Marylou Faure makes a hearty splash with a daring dive into 3D inflatable sculpture
The creative tells us why 3D was the natural next step for emphasising the “bubbliness”, “curviness” and “glossiness” of her characters.
- Elfie Thomas
- 3 August 2022
Over the last couple of weeks, shoppers around Brick Lane will have noticed that the homeware store Cuemars has been taken over by an enormous inflatable sculpture of a stark naked woman diving into a satisfying splosh of water. With her bubblegum-pink skin tone and her voluptuous curves, this could only be the work of Marylou Faure. The installation seeks to embody the “weightless freedom” one experiences when “fully immersed in water”, Marylou tells us. With the last few weeks of stinking hot weather, the timing of the piece couldn't be more apt.
When we first fell in love with Marylou’s illustrations, it was for her joyful and sensual 2D work. But her recent ventures into large-scale, three-dimensional sculpture marks an exciting new chapter in her creative practice. For Marylou, everything about this new step has felt natural. “I always felt like my characters were almost a living thing; that they could move, that they had a physical presence in their curvy shapes and their confident attitude,” she explains. “I knew the translation from 2D to 3D would be seamless,” she continues, “because everything that makes my characters what they are would be accentuated and embellished in 3D.” You only need to look at her recent body of work to realise how right she was.
However, her new vision hasn’t become without its challenges. The design for a new piece usually needs a lot of adjusting, “things like separating the arms and legs, or simplifying the design a bit”, and the 3D samples often come out very different to how she had imagined them. In fact, for her diving woman in Skinny Dipping, “the sample couldn’t have been more wrong”, laughs Marylou. “The angle of the girl was not working, the water was way too big and it looked quite clunky and unbalanced.” Nevertheless, with a little clever tweaking Marylou brought her idea to life, magically summoning the incomparable joy and freedom of a skinny dip.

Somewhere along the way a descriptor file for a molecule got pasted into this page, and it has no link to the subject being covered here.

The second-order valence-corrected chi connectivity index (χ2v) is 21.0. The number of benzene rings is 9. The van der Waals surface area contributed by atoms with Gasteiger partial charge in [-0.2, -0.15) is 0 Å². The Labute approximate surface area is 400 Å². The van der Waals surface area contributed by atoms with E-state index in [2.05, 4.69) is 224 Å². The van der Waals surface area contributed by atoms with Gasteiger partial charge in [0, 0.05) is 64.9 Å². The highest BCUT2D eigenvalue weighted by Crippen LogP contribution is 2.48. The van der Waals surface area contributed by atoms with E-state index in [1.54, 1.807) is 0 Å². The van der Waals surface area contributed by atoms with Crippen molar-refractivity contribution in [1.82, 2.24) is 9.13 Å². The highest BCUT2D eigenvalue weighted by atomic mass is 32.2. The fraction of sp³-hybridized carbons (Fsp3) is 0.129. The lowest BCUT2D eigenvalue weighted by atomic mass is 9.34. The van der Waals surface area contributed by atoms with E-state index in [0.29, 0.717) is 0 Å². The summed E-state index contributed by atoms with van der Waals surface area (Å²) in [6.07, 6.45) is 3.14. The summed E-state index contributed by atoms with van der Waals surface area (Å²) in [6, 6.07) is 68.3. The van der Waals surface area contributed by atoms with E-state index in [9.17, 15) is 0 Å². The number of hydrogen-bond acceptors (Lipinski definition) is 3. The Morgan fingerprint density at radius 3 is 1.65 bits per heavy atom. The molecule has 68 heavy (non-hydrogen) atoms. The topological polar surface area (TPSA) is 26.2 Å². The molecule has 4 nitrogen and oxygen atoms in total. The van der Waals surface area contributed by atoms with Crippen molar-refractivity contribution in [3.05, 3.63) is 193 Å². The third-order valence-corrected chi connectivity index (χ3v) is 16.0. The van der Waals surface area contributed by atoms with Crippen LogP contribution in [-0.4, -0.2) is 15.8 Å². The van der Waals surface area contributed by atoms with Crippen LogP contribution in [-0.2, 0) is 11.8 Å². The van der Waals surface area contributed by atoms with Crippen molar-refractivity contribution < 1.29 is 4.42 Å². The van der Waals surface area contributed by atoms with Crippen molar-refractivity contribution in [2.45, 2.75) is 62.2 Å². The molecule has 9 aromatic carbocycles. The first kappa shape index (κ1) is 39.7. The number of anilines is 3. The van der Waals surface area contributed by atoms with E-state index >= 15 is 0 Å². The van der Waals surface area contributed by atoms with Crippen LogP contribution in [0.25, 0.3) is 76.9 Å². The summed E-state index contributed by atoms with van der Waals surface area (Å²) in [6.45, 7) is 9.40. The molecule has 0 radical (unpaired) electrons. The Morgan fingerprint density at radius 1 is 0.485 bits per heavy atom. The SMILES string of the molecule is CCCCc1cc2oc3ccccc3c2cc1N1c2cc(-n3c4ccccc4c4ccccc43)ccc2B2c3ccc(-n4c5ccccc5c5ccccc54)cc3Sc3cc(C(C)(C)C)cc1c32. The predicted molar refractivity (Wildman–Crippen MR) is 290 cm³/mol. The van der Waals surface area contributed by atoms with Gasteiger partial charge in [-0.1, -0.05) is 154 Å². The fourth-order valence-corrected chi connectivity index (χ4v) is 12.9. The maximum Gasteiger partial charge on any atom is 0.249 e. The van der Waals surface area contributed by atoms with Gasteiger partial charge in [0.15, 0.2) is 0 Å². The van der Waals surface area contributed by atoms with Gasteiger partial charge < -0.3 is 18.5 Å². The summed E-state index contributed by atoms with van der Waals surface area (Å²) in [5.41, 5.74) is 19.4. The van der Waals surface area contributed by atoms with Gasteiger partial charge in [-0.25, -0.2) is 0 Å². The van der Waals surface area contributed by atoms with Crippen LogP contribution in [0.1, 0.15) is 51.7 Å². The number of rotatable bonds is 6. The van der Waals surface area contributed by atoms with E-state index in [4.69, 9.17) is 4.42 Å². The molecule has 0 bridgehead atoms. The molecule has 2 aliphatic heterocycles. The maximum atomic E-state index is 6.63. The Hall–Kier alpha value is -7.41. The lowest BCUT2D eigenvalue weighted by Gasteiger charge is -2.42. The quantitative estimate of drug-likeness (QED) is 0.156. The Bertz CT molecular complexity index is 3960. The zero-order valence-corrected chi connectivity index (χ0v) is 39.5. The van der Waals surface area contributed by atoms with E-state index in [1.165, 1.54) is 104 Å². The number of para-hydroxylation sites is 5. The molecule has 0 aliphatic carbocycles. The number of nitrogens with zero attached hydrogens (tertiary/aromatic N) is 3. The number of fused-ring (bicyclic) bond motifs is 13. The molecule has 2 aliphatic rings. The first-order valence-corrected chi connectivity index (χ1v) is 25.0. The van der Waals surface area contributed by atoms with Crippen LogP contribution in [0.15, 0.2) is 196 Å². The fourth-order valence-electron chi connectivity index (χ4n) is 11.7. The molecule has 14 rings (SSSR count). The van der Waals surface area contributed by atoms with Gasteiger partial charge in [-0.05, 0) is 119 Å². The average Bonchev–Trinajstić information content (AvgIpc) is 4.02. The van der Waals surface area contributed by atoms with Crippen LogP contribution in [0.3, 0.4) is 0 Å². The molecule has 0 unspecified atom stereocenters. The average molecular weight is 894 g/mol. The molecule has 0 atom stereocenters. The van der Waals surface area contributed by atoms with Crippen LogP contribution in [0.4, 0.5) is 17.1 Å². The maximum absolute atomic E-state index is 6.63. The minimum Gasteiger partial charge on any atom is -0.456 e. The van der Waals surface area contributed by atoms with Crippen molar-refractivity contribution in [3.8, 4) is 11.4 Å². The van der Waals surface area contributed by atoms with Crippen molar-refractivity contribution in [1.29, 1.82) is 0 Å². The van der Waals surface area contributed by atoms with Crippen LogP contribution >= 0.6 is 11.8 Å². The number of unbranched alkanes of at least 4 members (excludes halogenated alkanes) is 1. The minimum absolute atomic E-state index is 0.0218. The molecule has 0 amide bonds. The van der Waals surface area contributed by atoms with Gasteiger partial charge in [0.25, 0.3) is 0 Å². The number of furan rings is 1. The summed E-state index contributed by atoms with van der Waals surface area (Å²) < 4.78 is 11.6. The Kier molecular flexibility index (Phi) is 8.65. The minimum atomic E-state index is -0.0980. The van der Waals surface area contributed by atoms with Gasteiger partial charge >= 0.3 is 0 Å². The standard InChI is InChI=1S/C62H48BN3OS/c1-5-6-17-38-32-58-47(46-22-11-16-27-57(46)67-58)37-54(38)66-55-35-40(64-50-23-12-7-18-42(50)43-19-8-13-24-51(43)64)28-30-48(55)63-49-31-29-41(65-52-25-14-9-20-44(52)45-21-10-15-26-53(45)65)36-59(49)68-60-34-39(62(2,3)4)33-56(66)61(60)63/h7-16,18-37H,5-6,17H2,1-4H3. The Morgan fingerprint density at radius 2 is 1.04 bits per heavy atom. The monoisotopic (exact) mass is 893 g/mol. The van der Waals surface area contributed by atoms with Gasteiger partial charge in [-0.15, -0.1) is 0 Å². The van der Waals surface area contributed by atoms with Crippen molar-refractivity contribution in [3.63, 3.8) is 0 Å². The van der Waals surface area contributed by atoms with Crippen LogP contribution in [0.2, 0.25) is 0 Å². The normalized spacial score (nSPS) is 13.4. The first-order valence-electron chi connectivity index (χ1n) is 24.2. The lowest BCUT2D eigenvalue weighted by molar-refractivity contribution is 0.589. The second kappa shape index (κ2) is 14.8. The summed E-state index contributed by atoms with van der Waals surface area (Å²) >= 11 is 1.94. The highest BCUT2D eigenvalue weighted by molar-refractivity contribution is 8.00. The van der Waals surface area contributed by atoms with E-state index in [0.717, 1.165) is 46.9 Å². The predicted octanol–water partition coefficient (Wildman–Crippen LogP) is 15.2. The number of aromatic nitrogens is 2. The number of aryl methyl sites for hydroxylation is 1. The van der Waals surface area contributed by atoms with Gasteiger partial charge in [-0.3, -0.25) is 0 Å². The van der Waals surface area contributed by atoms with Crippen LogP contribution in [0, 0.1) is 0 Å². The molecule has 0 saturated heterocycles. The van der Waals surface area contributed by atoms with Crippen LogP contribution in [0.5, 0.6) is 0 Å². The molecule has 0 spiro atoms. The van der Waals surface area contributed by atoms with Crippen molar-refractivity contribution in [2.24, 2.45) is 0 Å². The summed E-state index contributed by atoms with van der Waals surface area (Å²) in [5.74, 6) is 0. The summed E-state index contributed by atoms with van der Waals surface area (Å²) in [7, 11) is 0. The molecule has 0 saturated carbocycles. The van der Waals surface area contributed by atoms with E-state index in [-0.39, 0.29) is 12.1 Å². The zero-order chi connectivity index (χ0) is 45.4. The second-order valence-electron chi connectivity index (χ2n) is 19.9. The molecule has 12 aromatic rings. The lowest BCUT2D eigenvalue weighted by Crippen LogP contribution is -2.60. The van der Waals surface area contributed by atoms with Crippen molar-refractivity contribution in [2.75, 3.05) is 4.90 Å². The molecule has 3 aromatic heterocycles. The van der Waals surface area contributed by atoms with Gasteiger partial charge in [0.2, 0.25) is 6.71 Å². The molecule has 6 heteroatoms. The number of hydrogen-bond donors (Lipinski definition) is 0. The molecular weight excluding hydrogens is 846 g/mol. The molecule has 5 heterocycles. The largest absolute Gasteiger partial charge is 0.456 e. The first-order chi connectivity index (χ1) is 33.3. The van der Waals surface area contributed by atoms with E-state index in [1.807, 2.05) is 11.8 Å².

In fact, Skinny Dipping is not the first nor the largest inflatable sculpture in Marylou’s oeuvre. In February of last year, her Daydream piece, initially designed as a 30cm-tall resin figurine, was re-imagined as a mountainous 40m inflatable for the Openfile exhibition in Shanghai. Working in collaboration with V Collective which curated the show, the decision to go inflatable was a practical one because it helped achieve the enormous proportions they had envisioned. “We also thought the playfulness of an inflatable went well with my work,” adds Marylou.
Marylou has also explored other methods for achieving enormous dimensions without the help of her trusty inflatables. At the VR Museum, which was created by Secondary Bounce and designed by Boldtron, her digital sculptures fill a whole room. “I chose to have two of my girls, Arise and Blossom,” says Marylou. “The two pieces fit together well as they are both a display of sensuality and playfulness, which I thought went well with the idea of the room being their own.” Despite their impressive scale, Marylou’s aim for the piece was to create a sense of intimacy between her “girls” and the viewer; to “enter their private world”.
Since 2019 – the year she first dreamed of imagining her work in 3D – Marylou's creations have powerfully emphasised the three things which make her characters her own: “their bubbliness, their curves and their glossiness." Satisfied with her experiments so far, she affirms that going 3D was the “last step” needed for characters to be “complete”. But don’t be fooled into thinking that she’s done experimenting. “There is still so much to be discovered and to be done within the 3D world,” she finishes. “I’m very excited to keep pushing this as much as possible.”
Marylou Faure: Skinny Dipping (Copyright © Marylou Faure, 2022)
About the Author
Elfie joined It’s Nice That as an editorial assistant in November 2021 after finishing an art history degree at Sussex University. She is particularly interested in creative projects which shed light on histories that have been traditionally overlooked or misrepresented.